When the Zwicks' unlocked the heavy, metal hatch, they found watertight Army surplus boxes floating in 5 feet of water that had seeped into the shelter. The boxes' contents were in pristine condition. After pumping out the water, they brought up the crates and were astounded at what they found.

    Hidden Treasure:

    Preserved: The previous owner of the shelter packed away Candies, raisins, Hershey's syrup and other sweets - likely as treats to get through the long days underground. (ALSO, items like toilet paper, paper towels, candles, clothing, Bedding, medical supplies, tools, flashlights, batteries. Foodstuffs that -- like many processed foods available today -- could withstand a bomb or two: Tang, Corn Flakes and Butterscotch Bits.

    It's unknown why the past owner decided he needed to store a Phone Book ...???

    The family donated all of the items to the Neenah Historical Society, which has curated an exhibit about the Cold War and the fear of the Soviets using 'The Bomb.'

    6Shelters were supposed to keep inhabitants safe for 2 weeks from radiation fallout.

    Down, down, down: The muddy ladder. The rusted military supply boxes preserved the contents remarkably well Even these paper towels were freshly sealed after 50 years 'It's interesting that you can open up something and find 1960 inside of it.'

    It's unknown what fallout the late Dr. Pansch was expecting in Neenah. The small Wisconsin city is 100 miles from Milwaukee and nearly 200 Miles from Chicago - the population centers that might have been targeted by the Soviets.

    Supplies: Candles, garden hose, transistor radio, alarm clock, Geiger counter to determine radiation levels, an axe, a funnel were dozens of items stashed.

    Disaster, Survival, Preparation 

    Disaster Supplies, Survival Gear, Preparation Materials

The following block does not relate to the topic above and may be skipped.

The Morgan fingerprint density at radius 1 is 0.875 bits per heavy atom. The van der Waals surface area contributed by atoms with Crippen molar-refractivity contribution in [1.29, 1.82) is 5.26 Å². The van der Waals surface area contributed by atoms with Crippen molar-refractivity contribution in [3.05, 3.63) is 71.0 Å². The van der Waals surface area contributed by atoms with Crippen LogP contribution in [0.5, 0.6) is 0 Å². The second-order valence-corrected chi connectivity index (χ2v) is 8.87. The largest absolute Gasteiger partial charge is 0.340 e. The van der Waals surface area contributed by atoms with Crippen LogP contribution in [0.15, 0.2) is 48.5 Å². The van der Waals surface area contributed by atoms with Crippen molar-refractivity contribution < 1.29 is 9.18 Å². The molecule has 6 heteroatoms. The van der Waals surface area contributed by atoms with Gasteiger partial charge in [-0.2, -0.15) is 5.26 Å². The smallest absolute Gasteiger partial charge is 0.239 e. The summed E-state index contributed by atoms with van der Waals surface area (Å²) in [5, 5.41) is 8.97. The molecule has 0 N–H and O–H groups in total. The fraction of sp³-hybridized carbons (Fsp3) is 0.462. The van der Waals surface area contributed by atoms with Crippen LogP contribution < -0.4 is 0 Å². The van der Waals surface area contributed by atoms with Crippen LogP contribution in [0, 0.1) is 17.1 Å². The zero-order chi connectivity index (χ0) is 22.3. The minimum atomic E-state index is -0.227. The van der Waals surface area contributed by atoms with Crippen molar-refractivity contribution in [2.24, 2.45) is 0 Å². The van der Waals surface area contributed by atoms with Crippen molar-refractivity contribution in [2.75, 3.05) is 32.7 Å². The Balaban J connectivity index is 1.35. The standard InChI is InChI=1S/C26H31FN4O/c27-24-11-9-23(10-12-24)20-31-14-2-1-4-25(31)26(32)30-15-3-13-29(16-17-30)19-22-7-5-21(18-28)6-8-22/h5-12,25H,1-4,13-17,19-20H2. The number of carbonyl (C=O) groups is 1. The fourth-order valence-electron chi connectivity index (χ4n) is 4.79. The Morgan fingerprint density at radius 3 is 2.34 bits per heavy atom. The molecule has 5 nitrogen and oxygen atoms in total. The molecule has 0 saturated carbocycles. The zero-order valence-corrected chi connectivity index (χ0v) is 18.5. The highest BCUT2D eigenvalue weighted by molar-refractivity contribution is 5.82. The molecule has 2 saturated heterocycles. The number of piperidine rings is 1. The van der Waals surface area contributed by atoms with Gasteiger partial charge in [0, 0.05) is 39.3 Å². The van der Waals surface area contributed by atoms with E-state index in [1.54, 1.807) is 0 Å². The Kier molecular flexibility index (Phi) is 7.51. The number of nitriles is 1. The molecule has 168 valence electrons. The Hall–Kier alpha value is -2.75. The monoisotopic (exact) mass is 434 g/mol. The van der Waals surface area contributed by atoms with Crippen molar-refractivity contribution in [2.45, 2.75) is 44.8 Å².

• Preparedness Forum

    As we gear up toward National Preparedness Month 2014 coming in September, we hope you'll read years of information we've shared in the Disaster & Survival Forum and that you will follow and contribute to our daily articles in the National Preparedness Month Blog.

    September is National Preparedness Month

    PrepNational Preparedness Month is an effort involving a broad range of agencies, spearheaded by the Federal Emergency Management Agency (FEMA), to help Individuals and Businesses throughout our Nation prepare for any crisis we may face. Depending upon one’s location and situation, “Disaster” can mean anything from natural disasters such as hurricanes, tornadoes, and floods to cyber incidents, and even acts of terrorism.

    As the White House reminded us in its National Preparedness Month 2013 Proclamation, it is every American’s responsibility to be prepared. By planning for emergencies, individuals can protect themselves and their families while also contributing to their communities’ resilience. During National Preparedness Month, we refocus our efforts on readying ourselves, our families, our neighborhoods, our workplaces, and our Nation. FirstAidMart.com offers this page of resources to help you be prepared.

  • National Preparedness Month 2013: Disaster and Survival Tips

    Ready_Back_Cover_Print_EN_20061215.inddFirstAidMart.com, Fema.gov, Ready.gov, and Listo.gov encourage all businesses, organizations, and individuals to join this national effort. 2013 is the 10th Anniversary of National Preparedness Month and the 12th Memorial of the tragic  9/11 events. This is a time to remember those lost, and to prepare so you, your loved ones, and your community are prepared for any emergency situation.